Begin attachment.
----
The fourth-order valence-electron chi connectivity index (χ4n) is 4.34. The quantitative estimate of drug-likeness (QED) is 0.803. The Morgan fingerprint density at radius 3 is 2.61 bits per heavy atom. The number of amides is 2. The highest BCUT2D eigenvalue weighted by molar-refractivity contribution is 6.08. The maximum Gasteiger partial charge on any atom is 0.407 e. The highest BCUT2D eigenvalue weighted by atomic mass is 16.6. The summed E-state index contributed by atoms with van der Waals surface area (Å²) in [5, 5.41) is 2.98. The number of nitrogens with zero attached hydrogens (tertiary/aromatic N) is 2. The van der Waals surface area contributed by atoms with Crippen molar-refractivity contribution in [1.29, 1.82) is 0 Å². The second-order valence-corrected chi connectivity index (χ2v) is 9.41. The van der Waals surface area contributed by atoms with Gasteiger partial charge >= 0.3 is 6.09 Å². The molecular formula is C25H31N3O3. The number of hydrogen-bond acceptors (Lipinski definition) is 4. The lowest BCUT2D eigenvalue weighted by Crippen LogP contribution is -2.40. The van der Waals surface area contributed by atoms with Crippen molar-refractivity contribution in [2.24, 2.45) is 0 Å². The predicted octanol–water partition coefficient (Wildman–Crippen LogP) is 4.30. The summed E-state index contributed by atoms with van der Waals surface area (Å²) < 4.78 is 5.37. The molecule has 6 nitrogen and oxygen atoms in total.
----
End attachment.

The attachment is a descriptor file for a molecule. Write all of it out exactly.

The fourth-order valence-electron chi connectivity index (χ4n) is 4.34. The quantitative estimate of drug-likeness (QED) is 0.803. The Morgan fingerprint density at radius 3 is 2.61 bits per heavy atom. The number of amides is 2. The highest BCUT2D eigenvalue weighted by molar-refractivity contribution is 6.08. The maximum Gasteiger partial charge on any atom is 0.407 e. The highest BCUT2D eigenvalue weighted by atomic mass is 16.6. The summed E-state index contributed by atoms with van der Waals surface area (Å²) in [5, 5.41) is 2.98. The number of nitrogens with zero attached hydrogens (tertiary/aromatic N) is 2. The van der Waals surface area contributed by atoms with Crippen molar-refractivity contribution in [1.29, 1.82) is 0 Å². The second-order valence-corrected chi connectivity index (χ2v) is 9.41. The van der Waals surface area contributed by atoms with Gasteiger partial charge >= 0.3 is 6.09 Å². The molecular formula is C25H31N3O3. The number of hydrogen-bond acceptors (Lipinski definition) is 4. The lowest BCUT2D eigenvalue weighted by Crippen LogP contribution is -2.40. The van der Waals surface area contributed by atoms with Crippen molar-refractivity contribution in [2.24, 2.45) is 0 Å². The predicted octanol–water partition coefficient (Wildman–Crippen LogP) is 4.30. The summed E-state index contributed by atoms with van der Waals surface area (Å²) < 4.78 is 5.37. The molecule has 6 nitrogen and oxygen atoms in total.